That gunk lines the bottom of what’s called an algal turf scrubber at the Port of Baltimore. The meter-wide, shallow channel runs the length of a football field alongside one of the port’s giant parking lots.

“Actually, it’s always pretty,” May corrected himself. Even the gunk. Because that gunk is removing pollution from the Chesapeake Bay. Plus, May’s colleagues are turning it into clean, renewable electricity.

The Chesapeake needs the help.

Algal feast

Like many waterways around the world, the bay is polluted with excess nutrients from farm fertilizer runoff, city wastewater and other sources. Algae feast on those nutrients, triggering massive growth that chokes out other aquatic life. Last summer, algal growth left an average of 4.6 cubic kilometers of the bay without oxygen.

A third of the pollution reaching the bay literally falls out of the sky.

Fossil fuels burned in power plants, cars and elsewhere create nitrogen oxide air pollution, which ultimately ends up in the bay, either attached to airborne particles or dissolved in rainwater.

Forests would soak up that pollution. But like many urban areas, the Port of Baltimore has a pavement problem. There’s not a tree to be found at the entire 230-hectare Dundalk Marine Terminal, where the algae scrubber is located.

So regulators require the port to remove as much pollution from the bay as its parking lots allow in. That’s where the algal turf scrubber comes in.

Algae
Algae is seen near the City of Toledo water intake crib, Aug. 3, 2014, in Lake Erie, about 2.5 miles off the shore of Curtice, Ohio. VOA

Putting algae to work

The scrubber is like “a controlled algal bloom on land,” May said, “which puts the algae to work pulling nutrients out of the water.”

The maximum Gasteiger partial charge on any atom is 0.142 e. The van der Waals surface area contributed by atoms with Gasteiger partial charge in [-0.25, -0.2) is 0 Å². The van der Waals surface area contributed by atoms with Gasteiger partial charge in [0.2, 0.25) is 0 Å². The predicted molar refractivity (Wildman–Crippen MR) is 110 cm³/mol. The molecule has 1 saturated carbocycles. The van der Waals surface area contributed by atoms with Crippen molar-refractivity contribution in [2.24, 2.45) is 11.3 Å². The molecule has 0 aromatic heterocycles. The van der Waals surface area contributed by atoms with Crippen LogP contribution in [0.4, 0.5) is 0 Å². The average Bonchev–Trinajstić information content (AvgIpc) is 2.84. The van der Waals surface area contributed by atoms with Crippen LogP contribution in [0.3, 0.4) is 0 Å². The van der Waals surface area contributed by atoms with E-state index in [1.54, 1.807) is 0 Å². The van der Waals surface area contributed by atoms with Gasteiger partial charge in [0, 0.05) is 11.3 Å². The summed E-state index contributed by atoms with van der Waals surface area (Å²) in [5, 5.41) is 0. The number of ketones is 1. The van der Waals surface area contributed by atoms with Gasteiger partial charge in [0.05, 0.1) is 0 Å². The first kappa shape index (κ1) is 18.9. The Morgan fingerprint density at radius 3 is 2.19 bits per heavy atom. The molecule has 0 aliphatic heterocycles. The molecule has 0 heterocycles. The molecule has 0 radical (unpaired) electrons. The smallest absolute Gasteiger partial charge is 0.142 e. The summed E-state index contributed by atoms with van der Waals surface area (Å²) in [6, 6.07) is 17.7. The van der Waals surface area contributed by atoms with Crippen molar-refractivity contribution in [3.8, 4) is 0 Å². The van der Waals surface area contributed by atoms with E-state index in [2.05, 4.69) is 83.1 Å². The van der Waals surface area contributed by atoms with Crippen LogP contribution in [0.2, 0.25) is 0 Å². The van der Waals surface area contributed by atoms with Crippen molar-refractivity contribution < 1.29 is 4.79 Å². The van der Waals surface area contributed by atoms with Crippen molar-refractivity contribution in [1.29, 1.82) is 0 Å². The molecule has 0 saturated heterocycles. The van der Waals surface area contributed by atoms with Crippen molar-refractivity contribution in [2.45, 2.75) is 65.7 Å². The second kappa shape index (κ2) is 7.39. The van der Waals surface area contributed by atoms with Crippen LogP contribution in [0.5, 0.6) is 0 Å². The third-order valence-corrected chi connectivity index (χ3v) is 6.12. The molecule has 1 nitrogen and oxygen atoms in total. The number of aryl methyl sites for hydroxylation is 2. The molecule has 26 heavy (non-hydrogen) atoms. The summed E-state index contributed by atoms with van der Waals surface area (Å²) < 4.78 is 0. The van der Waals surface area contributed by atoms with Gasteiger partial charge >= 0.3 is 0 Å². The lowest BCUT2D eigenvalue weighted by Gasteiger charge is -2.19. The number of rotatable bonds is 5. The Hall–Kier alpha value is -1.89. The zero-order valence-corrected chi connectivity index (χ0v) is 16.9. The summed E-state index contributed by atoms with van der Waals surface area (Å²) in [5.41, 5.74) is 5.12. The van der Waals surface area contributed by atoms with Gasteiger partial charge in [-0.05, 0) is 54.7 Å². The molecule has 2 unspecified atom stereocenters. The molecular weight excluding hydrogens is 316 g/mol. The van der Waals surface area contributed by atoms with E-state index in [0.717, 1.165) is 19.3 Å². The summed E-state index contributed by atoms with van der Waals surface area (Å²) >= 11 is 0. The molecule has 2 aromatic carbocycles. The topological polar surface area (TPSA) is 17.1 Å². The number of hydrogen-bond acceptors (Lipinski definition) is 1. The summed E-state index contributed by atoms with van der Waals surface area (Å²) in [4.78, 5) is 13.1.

The city of Durham, N.C., is planning to build another scrubber to clean up a local reservoir. A pilot study found it would cost about half as much as typical pollution control measures, such as constructed wetlands, and much less than retrofitting existing systems. Others are up and running in Florida.

The algal turf scrubber creates one big challenge, May said.

“What do we do with that algae? You have to have an end use or else you’re going to pile that algae up very quickly,” he said.

It’s high in protein and omega-3 fatty acids. It’s been turned into animal feed. It can be fermented into biofuels. Some of May’s colleagues have used it to launch a fertilizer business.

But here at the Port of Baltimore, they’re turning it into electricity.

Baltimore, Algae
Containers are unloaded from a ship at the Port of Baltimore, Oct. 24, 2016. The port uses an algae scrubber to remove pollution from the Chesapeake Bay. VOA

Digesting for power

May works with University of Maryland colleague Stephanie Lansing, an expert in a process called anaerobic digestion. It’s not much different from our own digestion.

“You have bacteria in your gut that break down food. We’re doing that same process in an anaerobic digester,” Lansing said. “We’re breaking down the material, and we’re producing energy in the process.”

In this case, the microbes digesting the algae produce methane biogas. The biogas runs a fuel cell.

“The fuel cell is actually a very efficient way to use the energy,” she said. This small, pilot system produces a modest amount of electricity.

Also Read: India’s Floating Solar Panel a Gateway To Clean Energy For Asia

“You can use it to charge batteries. You can use it for lights. You can use it for fans,” she added.

The Port of Baltimore plans to build a larger system that will cover about a third of a hectare, which could produce a few hundred kilowatts — still modest, but not bad, when you start with just polluted water and algae.

“It’s an entire cycle where you’re dealing with not only a water pollution problem, but an air pollution issue,” Lansing said. (VOA)